Use this URL to cite or link to this record in EThOS: http://ethos.bl.uk/OrderDetails.do?uin=uk.bl.ethos.651352
Title: Identification and characterization of borealin, a novel subunit of the vertebrate chromosomal passenger complex
Author: Gassmann, Reto
Awarding Body: University of Edinburgh
Current Institution: University of Edinburgh
Date of Award: 2004
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Abstract:
Borealin is a novel fourth subunit of the vertebrate chromosomal passenger complex containing aurora-B kinase, INCENP, and surviving, which has essential regulatory roles at centromeres and the central spindle in mitosis. Co-immunoprecipitation experiments of endogenous proteins suggest that essential all of surviving, the majority of INCENP, and approximately half of aurora-B are complexed with borealin in mitotic cells. We also detected a sub-complex containing aurora-B and INCENP, but no borealin or surviving. Results from sucrose gradient sedimentation experiments suggest that there are high molecular weight complexes containing chromosomal passengers, which may contain nucleosomes. Binding experiments in vitro revealed a strong direct interaction of borealin with surviving, suggesting that it is the main binding partner of borealin in mitosis. Borealin also binds itself n vitro, and this interaction is detectable in vivo. We investigated the role of borealin within the complex and present evidence that, in contrast to INCENP and surviving, borealin is unlikely to be involved in the regulation of aurora-B kinase activity, but may be the subunit that targets the aurora-B and polo-like kinase 1, another essential mitotic kinase.  Depletion of borealin by RNA interference delays mitotic progression and results in kinetochore-spindle mis-attachments and an increase in bipolar spindles associated with ectopic asters. The extra poles severely disrupt the partitioning of chromosomes in anaphase, revealing an unexpected role for the chromosomal passenger complex in the maintenance of mitotic spindle integrity. These studies have identified novel non-histone components of mitotic chromosomes, one of which, nuclear protein p30, is likely to play a role in centromeric chromatin structure.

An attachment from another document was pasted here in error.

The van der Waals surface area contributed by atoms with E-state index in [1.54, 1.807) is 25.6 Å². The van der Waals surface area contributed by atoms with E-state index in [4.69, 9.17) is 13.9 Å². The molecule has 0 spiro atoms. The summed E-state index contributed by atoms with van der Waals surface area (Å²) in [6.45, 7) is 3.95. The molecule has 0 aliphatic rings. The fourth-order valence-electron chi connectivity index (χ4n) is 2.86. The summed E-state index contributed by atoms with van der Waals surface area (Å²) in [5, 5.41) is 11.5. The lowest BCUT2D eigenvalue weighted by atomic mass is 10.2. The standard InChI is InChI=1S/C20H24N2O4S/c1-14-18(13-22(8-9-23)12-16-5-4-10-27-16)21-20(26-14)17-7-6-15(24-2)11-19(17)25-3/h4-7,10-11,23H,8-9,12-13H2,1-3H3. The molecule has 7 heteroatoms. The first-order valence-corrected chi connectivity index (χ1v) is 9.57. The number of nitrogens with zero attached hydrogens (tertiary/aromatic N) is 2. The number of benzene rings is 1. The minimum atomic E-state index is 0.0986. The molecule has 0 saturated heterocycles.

Supervisor: Not available Sponsor: Not available
Qualification Name: Thesis (Ph.D.) Qualification Level: Doctoral
EThOS ID: uk.bl.ethos.651352  DOI: Not available
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